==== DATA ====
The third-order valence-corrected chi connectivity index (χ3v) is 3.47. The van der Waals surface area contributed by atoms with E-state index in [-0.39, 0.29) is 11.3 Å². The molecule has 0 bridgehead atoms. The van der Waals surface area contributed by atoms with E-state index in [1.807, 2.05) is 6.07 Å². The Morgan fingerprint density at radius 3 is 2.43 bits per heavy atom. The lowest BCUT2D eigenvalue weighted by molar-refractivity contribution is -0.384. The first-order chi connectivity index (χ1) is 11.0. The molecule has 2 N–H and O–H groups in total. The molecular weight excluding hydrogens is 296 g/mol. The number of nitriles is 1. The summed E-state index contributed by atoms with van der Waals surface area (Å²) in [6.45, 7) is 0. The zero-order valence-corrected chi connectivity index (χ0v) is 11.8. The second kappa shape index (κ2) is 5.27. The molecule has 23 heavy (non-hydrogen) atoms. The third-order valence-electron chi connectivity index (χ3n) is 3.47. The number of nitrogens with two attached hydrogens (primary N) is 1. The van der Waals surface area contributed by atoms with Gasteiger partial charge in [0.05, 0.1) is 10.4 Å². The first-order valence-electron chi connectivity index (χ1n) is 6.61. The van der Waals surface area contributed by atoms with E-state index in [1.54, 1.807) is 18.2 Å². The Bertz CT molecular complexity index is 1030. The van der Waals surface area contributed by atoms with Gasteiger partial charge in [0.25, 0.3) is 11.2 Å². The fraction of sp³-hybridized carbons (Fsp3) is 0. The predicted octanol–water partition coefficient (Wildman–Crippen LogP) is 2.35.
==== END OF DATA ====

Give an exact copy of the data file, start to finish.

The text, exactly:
The third-order valence-corrected chi connectivity index (χ3v) is 3.47. The van der Waals surface area contributed by atoms with E-state index in [-0.39, 0.29) is 11.3 Å². The molecule has 0 bridgehead atoms. The van der Waals surface area contributed by atoms with E-state index in [1.807, 2.05) is 6.07 Å². The Morgan fingerprint density at radius 3 is 2.43 bits per heavy atom. The lowest BCUT2D eigenvalue weighted by molar-refractivity contribution is -0.384. The first-order chi connectivity index (χ1) is 11.0. The molecule has 2 N–H and O–H groups in total. The molecular weight excluding hydrogens is 296 g/mol. The number of nitriles is 1. The summed E-state index contributed by atoms with van der Waals surface area (Å²) in [6.45, 7) is 0. The zero-order valence-corrected chi connectivity index (χ0v) is 11.8. The second kappa shape index (κ2) is 5.27. The molecule has 23 heavy (non-hydrogen) atoms. The third-order valence-electron chi connectivity index (χ3n) is 3.47. The number of nitrogens with two attached hydrogens (primary N) is 1. The van der Waals surface area contributed by atoms with Gasteiger partial charge in [0.05, 0.1) is 10.4 Å². The first-order valence-electron chi connectivity index (χ1n) is 6.61. The van der Waals surface area contributed by atoms with E-state index in [1.54, 1.807) is 18.2 Å². The Bertz CT molecular complexity index is 1030. The van der Waals surface area contributed by atoms with Gasteiger partial charge in [0.25, 0.3) is 11.2 Å². The fraction of sp³-hybridized carbons (Fsp3) is 0. The predicted octanol–water partition coefficient (Wildman–Crippen LogP) is 2.35.